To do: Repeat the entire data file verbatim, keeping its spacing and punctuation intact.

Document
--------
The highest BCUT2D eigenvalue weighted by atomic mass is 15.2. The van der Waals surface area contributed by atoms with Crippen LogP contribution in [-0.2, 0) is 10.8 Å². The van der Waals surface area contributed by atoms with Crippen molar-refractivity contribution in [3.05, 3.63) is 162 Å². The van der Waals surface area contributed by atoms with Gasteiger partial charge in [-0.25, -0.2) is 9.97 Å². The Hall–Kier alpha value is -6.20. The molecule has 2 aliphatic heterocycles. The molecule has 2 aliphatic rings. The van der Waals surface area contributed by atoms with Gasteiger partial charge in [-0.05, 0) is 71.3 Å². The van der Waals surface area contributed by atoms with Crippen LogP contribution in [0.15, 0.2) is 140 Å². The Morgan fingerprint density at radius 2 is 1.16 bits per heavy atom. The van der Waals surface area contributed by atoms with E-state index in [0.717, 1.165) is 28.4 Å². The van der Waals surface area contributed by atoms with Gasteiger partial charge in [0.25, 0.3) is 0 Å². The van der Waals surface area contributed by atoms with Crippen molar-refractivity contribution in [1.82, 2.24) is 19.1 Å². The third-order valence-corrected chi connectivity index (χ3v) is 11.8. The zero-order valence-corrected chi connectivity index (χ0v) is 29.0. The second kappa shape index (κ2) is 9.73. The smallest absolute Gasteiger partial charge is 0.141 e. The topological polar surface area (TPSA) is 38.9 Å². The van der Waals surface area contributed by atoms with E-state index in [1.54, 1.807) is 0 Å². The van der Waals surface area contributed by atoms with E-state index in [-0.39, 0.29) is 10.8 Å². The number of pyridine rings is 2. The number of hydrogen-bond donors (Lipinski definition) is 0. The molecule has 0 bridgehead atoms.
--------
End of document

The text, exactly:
The highest BCUT2D eigenvalue weighted by atomic mass is 15.2. The van der Waals surface area contributed by atoms with Crippen LogP contribution in [-0.2, 0) is 10.8 Å². The van der Waals surface area contributed by atoms with Crippen molar-refractivity contribution in [3.05, 3.63) is 162 Å². The van der Waals surface area contributed by atoms with Gasteiger partial charge in [-0.25, -0.2) is 9.97 Å². The Hall–Kier alpha value is -6.20. The molecule has 2 aliphatic heterocycles. The molecule has 2 aliphatic rings. The van der Waals surface area contributed by atoms with Gasteiger partial charge in [-0.05, 0) is 71.3 Å². The van der Waals surface area contributed by atoms with Crippen LogP contribution in [0.15, 0.2) is 140 Å². The Morgan fingerprint density at radius 2 is 1.16 bits per heavy atom. The van der Waals surface area contributed by atoms with E-state index in [0.717, 1.165) is 28.4 Å². The van der Waals surface area contributed by atoms with Gasteiger partial charge in [0.25, 0.3) is 0 Å². The van der Waals surface area contributed by atoms with Crippen molar-refractivity contribution in [1.82, 2.24) is 19.1 Å². The third-order valence-corrected chi connectivity index (χ3v) is 11.8. The zero-order valence-corrected chi connectivity index (χ0v) is 29.0. The second kappa shape index (κ2) is 9.73. The smallest absolute Gasteiger partial charge is 0.141 e. The topological polar surface area (TPSA) is 38.9 Å². The van der Waals surface area contributed by atoms with E-state index in [1.54, 1.807) is 0 Å². The van der Waals surface area contributed by atoms with E-state index in [-0.39, 0.29) is 10.8 Å². The number of pyridine rings is 2. The number of hydrogen-bond donors (Lipinski definition) is 0. The molecule has 0 bridgehead atoms.